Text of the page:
Update Management overview
You can use Update Management in Azure Automation to manage operating system updates for your Windows and Linux machines in Azure, in on-premises environments, and in other cloud environments. You can quickly assess the status of available updates on all agent machines and manage the process of installing required updates for servers.
You can enable Update Management for VMs in the following ways:
- From your Azure Automation account for one or more Azure and non-Azure machines.
- Manually for non-Azure machines, including machines or servers registered with Azure Arc enabled servers (preview).
- For a single Azure VM from the Virtual machine page in the Azure portal. This scenario is available for Linux and Windows VMs.
- For multiple Azure VMs by selecting them from the Virtual machines page in the Azure portal.
Update Management requires linking a Log Analytics workspace to your Automation account. For a definitive list of supported regions, see Azure Workspace mappings. The region mappings don't affect the ability to manage VMs in a separate region from your Automation account.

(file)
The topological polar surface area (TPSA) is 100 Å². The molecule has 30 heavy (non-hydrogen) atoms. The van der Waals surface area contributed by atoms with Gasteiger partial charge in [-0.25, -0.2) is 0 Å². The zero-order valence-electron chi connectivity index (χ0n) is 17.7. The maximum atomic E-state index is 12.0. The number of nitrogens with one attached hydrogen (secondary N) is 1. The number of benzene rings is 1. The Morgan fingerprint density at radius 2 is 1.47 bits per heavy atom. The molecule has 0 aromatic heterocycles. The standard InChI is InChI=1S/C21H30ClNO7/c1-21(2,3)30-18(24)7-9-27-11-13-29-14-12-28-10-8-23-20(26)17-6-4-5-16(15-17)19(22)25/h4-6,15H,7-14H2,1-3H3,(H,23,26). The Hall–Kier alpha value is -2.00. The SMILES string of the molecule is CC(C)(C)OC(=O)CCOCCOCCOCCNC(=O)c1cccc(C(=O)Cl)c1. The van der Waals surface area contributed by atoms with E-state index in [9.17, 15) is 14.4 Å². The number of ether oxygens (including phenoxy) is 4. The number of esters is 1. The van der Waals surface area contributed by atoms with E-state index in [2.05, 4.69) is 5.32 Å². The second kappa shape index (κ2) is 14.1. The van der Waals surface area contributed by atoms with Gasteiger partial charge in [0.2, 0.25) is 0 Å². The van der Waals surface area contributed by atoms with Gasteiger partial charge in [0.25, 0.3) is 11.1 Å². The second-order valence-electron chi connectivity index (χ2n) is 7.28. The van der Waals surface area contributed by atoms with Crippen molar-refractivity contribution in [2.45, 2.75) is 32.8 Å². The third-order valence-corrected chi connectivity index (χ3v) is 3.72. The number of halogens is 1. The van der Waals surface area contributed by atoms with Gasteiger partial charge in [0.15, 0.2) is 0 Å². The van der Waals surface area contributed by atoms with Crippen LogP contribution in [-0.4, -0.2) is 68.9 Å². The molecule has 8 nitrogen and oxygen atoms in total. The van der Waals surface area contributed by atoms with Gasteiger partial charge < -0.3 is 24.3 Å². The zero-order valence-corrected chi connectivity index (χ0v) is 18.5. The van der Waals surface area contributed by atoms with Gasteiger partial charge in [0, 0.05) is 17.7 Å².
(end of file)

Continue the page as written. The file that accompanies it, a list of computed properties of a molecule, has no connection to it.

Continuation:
An Azure Resource Manager template is available to help you deploy Update Management to a new or existing Automation account and Log Analytics workspace in your subscription.
You can't use a machine configured with Update Management to run custom scripts from Azure Automation. This machine can only run the Microsoft-signed update script.
About Update Management
Machines that are managed by Update Management use the following configurations to perform assessment and to update deployments:
- Log Analytics agent for Windows or Linux
- PowerShell Desired State Configuration (DSC) for Linux
- Automation Hybrid Runbook Worker
- Microsoft Update or Windows Server Update Services (WSUS) for Windows machines
The following diagram illustrates how Update Management assesses and applies security updates to all connected Windows Server and Linux servers in a workspace:
Update Management can be used to natively deploy to machines in multiple subscriptions in the same tenant.
After a package is released, it takes 2 to 3 hours for the patch to show up for Linux machines for assessment. For Windows machines, it takes 12 to 15 hours for the patch to show up for assessment after it's been released. When a machine completes a scan for update compliance, the agent forwards the information in bulk to Azure Monitor logs. On a Windows machine, the compliance scan is run every 12 hours by default. For a Linux machine, the compliance scan is performed every hour by default. If the Log Analytics agent is restarted, a compliance scan is started within 15 minutes.